The Secretary General of the United Nations, Bin Ki-Moon last year expressed concern over the fate of Liberian Journalist including the Publisher of the Nation Times Newspaper, Mr. Octavin T. Williams.
According to the paper, quoting the 28th Progress Report to the UN General Assembly of the United Nations on the United Nations Mission In Liberia (UNMIL), Mr. Bin Ki-Moon said in July, publisher Octavin Williams was detained and later charged with assaulting a police officer.
Despite this information provided by the Liberia National Police, the Press Union of Liberia publicly condemned what it characterized as a “classic act of harassment” compelling self-censorship of journalists.
Journalist Williams have been consistently harassed over the years by state security and other individuals who his paper reported on involving acts of corruption and other vices.
The UN boss in his progress report raised the issue of concerns about the safety of Liberian journalists compelling self censorship especially stories that are not in favor of the Government of Liberia and individuals involved in unwholesome practices.
Mr. Bin Ki-Moon also expressed concern over Government's commitment to press freedom were triggered by arrests of outspoken critics of the President. Like Mr. William, Publisher of the Nation Times, radio journalist Henry Costa who was detained between March and July of 2014 on charges of “terroristic threats” for statements made during a broadcast about Fomba Sirleaf, the President's step son and head of the National Security Agency.
Mr. Williams was honored recently by a pro-media group, the Foundation for Investigative Reporting and Editing (FIRE) as Investigative Journalist of the year.
In a special statement on behalf of the group, Mr. Philip G. Moore head of FIRE the group's decision to honor Mr. Williams is predicated upon his numerous efforts in unearthing stories borders on national interest and his strives to bring about professionalism to the journalism profession.
The group's Chief Executive Officer, Philip G. Moore said journalist Williams have gone through some difficult times in informing the public on critical national issues as an Investigative Journalist some of which include prolong detention, ridicule, disrespect and accusation by his critics.
In a related news, when the report came out, the Security Council, by its resolution 2116 (2013), at the time, extended the mandate of the United Nations Mission in Liberia (UNMIL) until 30 September 2014, and requested the UNSG to keep it informed of the situation in Liberia and the implementation of that resolution.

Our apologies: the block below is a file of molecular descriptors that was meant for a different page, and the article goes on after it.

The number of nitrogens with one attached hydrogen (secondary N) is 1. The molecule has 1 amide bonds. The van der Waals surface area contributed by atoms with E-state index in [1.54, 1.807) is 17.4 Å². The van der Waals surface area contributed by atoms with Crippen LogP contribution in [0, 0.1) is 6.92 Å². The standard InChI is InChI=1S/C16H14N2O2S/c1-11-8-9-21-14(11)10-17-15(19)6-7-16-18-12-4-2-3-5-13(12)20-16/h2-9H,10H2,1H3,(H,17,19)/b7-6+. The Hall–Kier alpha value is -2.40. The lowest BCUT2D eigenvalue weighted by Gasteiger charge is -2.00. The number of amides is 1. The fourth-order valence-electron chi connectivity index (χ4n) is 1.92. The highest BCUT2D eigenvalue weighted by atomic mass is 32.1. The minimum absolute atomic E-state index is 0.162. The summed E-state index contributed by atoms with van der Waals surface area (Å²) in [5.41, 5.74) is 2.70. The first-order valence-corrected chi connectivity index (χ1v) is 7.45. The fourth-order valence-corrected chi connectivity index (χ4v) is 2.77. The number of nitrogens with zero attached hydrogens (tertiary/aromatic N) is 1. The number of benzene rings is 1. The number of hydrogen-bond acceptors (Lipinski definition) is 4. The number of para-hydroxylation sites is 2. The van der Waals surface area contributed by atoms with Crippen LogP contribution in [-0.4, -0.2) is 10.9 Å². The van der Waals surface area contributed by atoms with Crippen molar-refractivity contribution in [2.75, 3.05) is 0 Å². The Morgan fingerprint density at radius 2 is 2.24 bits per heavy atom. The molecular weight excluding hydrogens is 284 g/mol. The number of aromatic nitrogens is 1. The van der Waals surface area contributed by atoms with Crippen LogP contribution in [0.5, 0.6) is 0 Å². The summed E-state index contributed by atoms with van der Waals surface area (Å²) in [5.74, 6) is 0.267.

According to Mr. Bin, the present report provides an update on major developments since his report of 18 February 2014 (S/2014/123), and contains the findings and recommendations of a strategic review and electoral needs assessment missions conducted during the period under review.
On 16 June, Christopher Neyor, former president of the National Oil Company of Liberia, published an open letter to President Johnson Sirleaf con tainting detailed allegations of nepotism, cronyism, corruption and political interference in the management of the oil sector, including the solicitation of bribes, which allegedly were used for her campaign activities in 2011 and now to advance the political and economic prospects of her son, Robert Sirleaf, former Chair of the Board of
Directors of the National Oil Company of Liberia. The President publicly denied the allegations, while the House of Representatives and the Liberia Anti -Corruption Commission announced their intentions to investigate. Meanwhile, Mr. Sirleaf and Mr. Neyor announced their intention to contest the Montserrado senate seat as independent candidates, respectively, on 17 July and 23 July.
Concerns about the Government's commitment to press freedom were triggered by arrests of outspoken critics of the President. Radio journalist Henry Costa was detained in March on charges of “terroristic threats” for statements made during a broadcast about Fomba Sirleaf, the President's stepson and head of the National Security Agency. In July, publisher Octavin Williams was detained and later charged with assaulting a police officer. The Press Union of Liberia publicly condemned what it characterized as a “classic act of harassment” compelling self censorship of journalists.